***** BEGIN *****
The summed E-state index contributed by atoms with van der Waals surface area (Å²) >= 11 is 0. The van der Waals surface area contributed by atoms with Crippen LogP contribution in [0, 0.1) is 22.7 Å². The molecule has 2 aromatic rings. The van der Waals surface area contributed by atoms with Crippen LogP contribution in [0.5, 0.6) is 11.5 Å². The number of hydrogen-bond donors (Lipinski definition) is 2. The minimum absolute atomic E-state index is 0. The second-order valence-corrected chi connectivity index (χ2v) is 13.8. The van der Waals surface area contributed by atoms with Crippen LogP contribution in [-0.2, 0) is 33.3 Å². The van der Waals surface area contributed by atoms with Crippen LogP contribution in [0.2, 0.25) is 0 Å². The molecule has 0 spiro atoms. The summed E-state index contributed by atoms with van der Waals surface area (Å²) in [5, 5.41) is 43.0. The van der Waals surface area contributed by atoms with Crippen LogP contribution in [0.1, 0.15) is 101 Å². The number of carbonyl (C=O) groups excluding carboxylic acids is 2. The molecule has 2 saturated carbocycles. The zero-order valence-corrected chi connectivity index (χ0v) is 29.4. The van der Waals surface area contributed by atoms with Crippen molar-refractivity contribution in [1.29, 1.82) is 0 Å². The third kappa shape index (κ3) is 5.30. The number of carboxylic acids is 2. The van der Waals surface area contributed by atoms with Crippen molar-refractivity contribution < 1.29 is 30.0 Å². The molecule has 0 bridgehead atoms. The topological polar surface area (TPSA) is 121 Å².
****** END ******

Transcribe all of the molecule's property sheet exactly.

The summed E-state index contributed by atoms with van der Waals surface area (Å²) >= 11 is 0. The van der Waals surface area contributed by atoms with Crippen LogP contribution in [0, 0.1) is 22.7 Å². The molecule has 2 aromatic rings. The van der Waals surface area contributed by atoms with Crippen LogP contribution in [0.5, 0.6) is 11.5 Å². The number of hydrogen-bond donors (Lipinski definition) is 2. The minimum absolute atomic E-state index is 0. The second-order valence-corrected chi connectivity index (χ2v) is 13.8. The van der Waals surface area contributed by atoms with Crippen LogP contribution in [-0.2, 0) is 33.3 Å². The van der Waals surface area contributed by atoms with Crippen LogP contribution in [0.2, 0.25) is 0 Å². The molecule has 0 spiro atoms. The summed E-state index contributed by atoms with van der Waals surface area (Å²) in [5, 5.41) is 43.0. The van der Waals surface area contributed by atoms with Crippen LogP contribution in [0.1, 0.15) is 101 Å². The number of carbonyl (C=O) groups excluding carboxylic acids is 2. The molecule has 2 saturated carbocycles. The zero-order valence-corrected chi connectivity index (χ0v) is 29.4. The van der Waals surface area contributed by atoms with Crippen molar-refractivity contribution in [1.29, 1.82) is 0 Å². The third kappa shape index (κ3) is 5.30. The number of carboxylic acids is 2. The van der Waals surface area contributed by atoms with Crippen molar-refractivity contribution < 1.29 is 30.0 Å². The molecule has 0 bridgehead atoms. The topological polar surface area (TPSA) is 121 Å².